electromagnetic waves. On February 11, 2016, the Advanced
10 − 21 displaystyle 10^ -21 or less. Data analysis methods routinely make use of the fact that
these linearized waves can be Fourier decomposed.[75]
Some exact solutions describe gravitational waves without any
approximation, e.g., a wave train traveling through empty space[76] or
Gowdy universes, varieties of an expanding cosmos filled with
gravitational waves.[77] But for gravitational waves produced in
astrophysically relevant situations, such as the merger of two black
holes, numerical methods are presently the only way to construct
appropriate models.[78]
Orbital effects and the relativity of direction[edit]
Main article: Kepler problem in general relativity
Newtonian (red) vs. Einsteinian orbit (blue) of a lone planet orbiting a star In general relativity, the apsides of any orbit (the point of the
orbiting body's closest approach to the system's center of mass) will
precess—the orbit is not an ellipse, but akin to an ellipse that
rotates on its focus, resulting in a rose curve-like shape (see
image). Einstein first derived this result by using an approximate
metric representing the Newtonian limit and treating the orbiting body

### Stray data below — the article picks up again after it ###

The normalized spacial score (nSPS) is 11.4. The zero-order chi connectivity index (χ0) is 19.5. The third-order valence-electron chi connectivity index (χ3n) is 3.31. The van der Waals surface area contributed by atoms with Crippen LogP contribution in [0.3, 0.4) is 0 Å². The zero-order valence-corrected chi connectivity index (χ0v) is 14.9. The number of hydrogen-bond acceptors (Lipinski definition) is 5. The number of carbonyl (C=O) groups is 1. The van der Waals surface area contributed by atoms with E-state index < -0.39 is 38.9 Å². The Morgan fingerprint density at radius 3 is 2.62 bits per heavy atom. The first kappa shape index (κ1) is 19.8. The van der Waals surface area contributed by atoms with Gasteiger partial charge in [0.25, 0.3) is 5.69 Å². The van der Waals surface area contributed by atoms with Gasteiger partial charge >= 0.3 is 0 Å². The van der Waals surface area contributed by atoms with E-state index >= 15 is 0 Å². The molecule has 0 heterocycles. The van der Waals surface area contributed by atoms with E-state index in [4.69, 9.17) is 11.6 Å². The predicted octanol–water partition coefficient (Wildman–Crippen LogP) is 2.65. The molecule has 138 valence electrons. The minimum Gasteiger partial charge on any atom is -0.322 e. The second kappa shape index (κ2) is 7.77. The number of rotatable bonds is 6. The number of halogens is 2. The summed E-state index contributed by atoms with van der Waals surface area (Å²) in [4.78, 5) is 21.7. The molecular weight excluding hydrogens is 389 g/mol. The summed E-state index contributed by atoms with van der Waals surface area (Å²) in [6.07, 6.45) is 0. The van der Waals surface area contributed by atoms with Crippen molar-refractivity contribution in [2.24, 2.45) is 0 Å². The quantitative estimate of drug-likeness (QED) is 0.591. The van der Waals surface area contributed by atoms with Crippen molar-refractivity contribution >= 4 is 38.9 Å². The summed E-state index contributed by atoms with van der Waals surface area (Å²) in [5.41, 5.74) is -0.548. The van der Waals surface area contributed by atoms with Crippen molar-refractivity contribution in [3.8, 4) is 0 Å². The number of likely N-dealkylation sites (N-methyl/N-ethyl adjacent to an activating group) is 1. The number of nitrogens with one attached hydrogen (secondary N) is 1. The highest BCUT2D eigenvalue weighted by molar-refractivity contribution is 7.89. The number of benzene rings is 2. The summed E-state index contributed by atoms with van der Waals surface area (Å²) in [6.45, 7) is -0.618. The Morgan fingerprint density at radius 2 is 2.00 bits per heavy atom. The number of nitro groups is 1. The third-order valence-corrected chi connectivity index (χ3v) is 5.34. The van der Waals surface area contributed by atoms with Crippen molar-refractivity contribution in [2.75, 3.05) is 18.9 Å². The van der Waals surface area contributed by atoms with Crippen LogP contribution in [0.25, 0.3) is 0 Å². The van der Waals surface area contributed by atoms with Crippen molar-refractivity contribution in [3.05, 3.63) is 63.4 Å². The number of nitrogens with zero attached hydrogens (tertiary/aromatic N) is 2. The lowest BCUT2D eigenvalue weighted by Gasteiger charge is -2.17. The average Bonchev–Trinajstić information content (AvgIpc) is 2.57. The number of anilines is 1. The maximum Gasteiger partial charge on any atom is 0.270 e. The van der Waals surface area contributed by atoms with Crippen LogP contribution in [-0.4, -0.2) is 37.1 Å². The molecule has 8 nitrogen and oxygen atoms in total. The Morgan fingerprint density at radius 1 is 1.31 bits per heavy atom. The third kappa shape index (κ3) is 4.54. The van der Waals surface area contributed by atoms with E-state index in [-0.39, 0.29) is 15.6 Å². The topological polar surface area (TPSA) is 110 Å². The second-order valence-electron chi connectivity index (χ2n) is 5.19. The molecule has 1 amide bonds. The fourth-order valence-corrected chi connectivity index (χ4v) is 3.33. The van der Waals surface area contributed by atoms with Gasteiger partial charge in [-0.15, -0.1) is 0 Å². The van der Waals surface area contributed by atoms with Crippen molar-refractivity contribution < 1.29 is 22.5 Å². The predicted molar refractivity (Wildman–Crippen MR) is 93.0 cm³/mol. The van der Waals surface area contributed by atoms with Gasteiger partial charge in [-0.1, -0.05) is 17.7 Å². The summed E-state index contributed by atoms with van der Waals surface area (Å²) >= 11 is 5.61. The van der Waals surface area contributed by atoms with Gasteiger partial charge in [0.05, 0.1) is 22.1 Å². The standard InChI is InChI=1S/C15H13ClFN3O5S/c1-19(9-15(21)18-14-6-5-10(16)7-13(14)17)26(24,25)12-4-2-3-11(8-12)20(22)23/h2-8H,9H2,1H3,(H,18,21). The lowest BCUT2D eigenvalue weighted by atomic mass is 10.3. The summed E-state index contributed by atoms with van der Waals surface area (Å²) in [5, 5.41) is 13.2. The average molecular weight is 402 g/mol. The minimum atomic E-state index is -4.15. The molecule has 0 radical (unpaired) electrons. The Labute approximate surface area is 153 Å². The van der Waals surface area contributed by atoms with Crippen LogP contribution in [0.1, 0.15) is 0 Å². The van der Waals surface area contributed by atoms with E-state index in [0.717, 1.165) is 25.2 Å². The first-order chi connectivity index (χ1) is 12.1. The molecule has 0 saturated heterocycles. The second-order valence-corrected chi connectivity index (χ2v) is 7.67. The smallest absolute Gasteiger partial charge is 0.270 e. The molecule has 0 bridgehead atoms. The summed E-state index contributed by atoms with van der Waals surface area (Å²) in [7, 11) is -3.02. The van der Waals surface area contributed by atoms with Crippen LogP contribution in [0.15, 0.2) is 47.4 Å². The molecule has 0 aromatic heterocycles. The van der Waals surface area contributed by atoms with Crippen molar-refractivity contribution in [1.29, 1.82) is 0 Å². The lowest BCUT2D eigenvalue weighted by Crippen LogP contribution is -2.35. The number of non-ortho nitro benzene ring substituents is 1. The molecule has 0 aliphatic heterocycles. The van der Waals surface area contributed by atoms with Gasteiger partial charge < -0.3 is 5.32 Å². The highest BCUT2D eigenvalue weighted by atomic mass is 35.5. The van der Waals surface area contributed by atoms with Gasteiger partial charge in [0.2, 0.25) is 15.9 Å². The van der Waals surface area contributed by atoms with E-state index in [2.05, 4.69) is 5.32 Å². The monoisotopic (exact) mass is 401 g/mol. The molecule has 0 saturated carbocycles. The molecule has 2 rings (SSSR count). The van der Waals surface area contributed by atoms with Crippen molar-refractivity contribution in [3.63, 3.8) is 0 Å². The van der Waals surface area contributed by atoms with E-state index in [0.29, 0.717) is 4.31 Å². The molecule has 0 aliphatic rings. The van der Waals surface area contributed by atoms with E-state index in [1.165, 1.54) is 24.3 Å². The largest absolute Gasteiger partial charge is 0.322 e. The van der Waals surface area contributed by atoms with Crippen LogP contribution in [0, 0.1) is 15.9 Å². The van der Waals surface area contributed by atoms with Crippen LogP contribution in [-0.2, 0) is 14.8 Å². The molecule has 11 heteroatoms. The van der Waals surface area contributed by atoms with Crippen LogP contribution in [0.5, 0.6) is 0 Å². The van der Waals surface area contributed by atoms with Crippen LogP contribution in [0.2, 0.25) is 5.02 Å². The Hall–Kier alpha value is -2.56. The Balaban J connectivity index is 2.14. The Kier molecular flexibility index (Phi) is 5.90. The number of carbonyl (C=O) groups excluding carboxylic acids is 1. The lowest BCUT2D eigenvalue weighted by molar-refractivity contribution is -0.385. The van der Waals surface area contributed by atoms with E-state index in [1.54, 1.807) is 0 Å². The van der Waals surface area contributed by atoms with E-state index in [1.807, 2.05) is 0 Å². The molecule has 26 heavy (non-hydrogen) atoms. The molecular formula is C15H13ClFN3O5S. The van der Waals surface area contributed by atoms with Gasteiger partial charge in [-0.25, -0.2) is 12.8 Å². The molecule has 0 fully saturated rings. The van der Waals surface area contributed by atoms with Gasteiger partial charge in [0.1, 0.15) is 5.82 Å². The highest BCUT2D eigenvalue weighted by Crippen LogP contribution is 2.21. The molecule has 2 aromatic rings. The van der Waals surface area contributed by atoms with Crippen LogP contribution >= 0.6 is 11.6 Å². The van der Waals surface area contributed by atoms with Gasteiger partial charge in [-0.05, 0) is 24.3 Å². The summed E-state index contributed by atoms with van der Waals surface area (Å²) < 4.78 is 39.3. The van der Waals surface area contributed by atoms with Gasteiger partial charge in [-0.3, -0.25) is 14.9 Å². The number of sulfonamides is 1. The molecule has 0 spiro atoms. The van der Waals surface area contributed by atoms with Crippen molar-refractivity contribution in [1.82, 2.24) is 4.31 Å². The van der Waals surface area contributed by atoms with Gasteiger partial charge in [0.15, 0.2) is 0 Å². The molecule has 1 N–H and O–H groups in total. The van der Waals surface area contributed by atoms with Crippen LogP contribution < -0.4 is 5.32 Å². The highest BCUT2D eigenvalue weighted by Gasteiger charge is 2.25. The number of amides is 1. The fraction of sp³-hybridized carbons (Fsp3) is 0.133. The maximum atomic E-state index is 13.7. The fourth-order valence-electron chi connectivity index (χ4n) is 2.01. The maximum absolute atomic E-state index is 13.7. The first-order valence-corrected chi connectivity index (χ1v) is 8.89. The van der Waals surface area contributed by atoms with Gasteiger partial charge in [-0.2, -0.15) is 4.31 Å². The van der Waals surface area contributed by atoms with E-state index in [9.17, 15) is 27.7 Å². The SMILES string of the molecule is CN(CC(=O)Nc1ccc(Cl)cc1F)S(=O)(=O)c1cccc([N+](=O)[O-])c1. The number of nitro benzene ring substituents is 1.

as a test particle. For him, the fact that his theory gave a
straightforward explanation of Mercury's anomalous perihelion shift,
discovered earlier by
σ = 24 π 3 L 2 T 2 c 2 ( 1 − e 2 ) , displaystyle sigma = frac 24pi ^ 3 L^ 2 T^ 2 c^ 2 (1-e^ 2 ) , where: L displaystyle L is the semi-major axis T displaystyle T is the orbital period c displaystyle c is the speed of light e displaystyle e is the orbital eccentricity Orbital decay[edit] Orbital decay for PSR1913+16: time shift in seconds, tracked over three decades.[86] According to general relativity, a binary system will emit
gravitational waves, thereby losing energy. Due to this loss, the
distance between the two orbiting bodies decreases, and so does their
orbital period. Within the
Einstein cross: four images of the same astronomical object, produced by a gravitational lens The deflection of light by gravity is responsible for a new class of
astronomical phenomena. If a massive object is situated between the
astronomer and a distant target object with appropriate mass and